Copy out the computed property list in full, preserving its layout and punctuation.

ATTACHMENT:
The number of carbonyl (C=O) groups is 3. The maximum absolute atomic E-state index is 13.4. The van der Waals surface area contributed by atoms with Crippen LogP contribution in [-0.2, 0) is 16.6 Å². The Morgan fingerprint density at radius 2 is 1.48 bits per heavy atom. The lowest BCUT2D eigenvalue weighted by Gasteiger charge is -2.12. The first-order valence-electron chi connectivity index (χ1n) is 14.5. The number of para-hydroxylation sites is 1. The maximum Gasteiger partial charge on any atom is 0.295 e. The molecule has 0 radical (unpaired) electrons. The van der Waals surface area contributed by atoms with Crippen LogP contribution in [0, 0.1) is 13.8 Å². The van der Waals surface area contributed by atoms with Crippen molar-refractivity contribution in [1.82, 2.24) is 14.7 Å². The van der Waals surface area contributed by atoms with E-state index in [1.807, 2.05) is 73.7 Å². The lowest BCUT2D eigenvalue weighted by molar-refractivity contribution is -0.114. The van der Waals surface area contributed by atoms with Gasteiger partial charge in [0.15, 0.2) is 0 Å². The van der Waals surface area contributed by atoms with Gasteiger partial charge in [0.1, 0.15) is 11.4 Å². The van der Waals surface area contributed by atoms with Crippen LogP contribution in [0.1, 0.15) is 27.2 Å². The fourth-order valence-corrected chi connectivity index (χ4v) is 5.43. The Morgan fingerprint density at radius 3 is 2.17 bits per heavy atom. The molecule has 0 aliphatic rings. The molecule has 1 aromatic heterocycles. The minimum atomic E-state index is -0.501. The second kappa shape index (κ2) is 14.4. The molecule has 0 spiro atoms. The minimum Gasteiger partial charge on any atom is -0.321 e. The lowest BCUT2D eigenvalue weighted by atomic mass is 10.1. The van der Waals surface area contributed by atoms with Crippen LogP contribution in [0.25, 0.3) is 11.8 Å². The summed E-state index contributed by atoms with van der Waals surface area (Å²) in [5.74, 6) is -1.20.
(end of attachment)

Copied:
The number of carbonyl (C=O) groups is 3. The maximum absolute atomic E-state index is 13.4. The van der Waals surface area contributed by atoms with Crippen LogP contribution in [-0.2, 0) is 16.6 Å². The Morgan fingerprint density at radius 2 is 1.48 bits per heavy atom. The lowest BCUT2D eigenvalue weighted by Gasteiger charge is -2.12. The first-order valence-electron chi connectivity index (χ1n) is 14.5. The number of para-hydroxylation sites is 1. The maximum Gasteiger partial charge on any atom is 0.295 e. The molecule has 0 radical (unpaired) electrons. The van der Waals surface area contributed by atoms with Crippen LogP contribution in [0, 0.1) is 13.8 Å². The van der Waals surface area contributed by atoms with Crippen molar-refractivity contribution in [1.82, 2.24) is 14.7 Å². The van der Waals surface area contributed by atoms with E-state index in [1.807, 2.05) is 73.7 Å². The lowest BCUT2D eigenvalue weighted by molar-refractivity contribution is -0.114. The van der Waals surface area contributed by atoms with Gasteiger partial charge in [0.15, 0.2) is 0 Å². The van der Waals surface area contributed by atoms with Gasteiger partial charge in [0.1, 0.15) is 11.4 Å². The van der Waals surface area contributed by atoms with Crippen LogP contribution in [0.1, 0.15) is 27.2 Å². The fourth-order valence-corrected chi connectivity index (χ4v) is 5.43. The Morgan fingerprint density at radius 3 is 2.17 bits per heavy atom. The molecule has 0 aliphatic rings. The molecule has 1 aromatic heterocycles. The minimum atomic E-state index is -0.501. The second kappa shape index (κ2) is 14.4. The molecule has 0 spiro atoms. The minimum Gasteiger partial charge on any atom is -0.321 e. The lowest BCUT2D eigenvalue weighted by atomic mass is 10.1. The van der Waals surface area contributed by atoms with Crippen LogP contribution in [0.25, 0.3) is 11.8 Å². The summed E-state index contributed by atoms with van der Waals surface area (Å²) in [5.74, 6) is -1.20.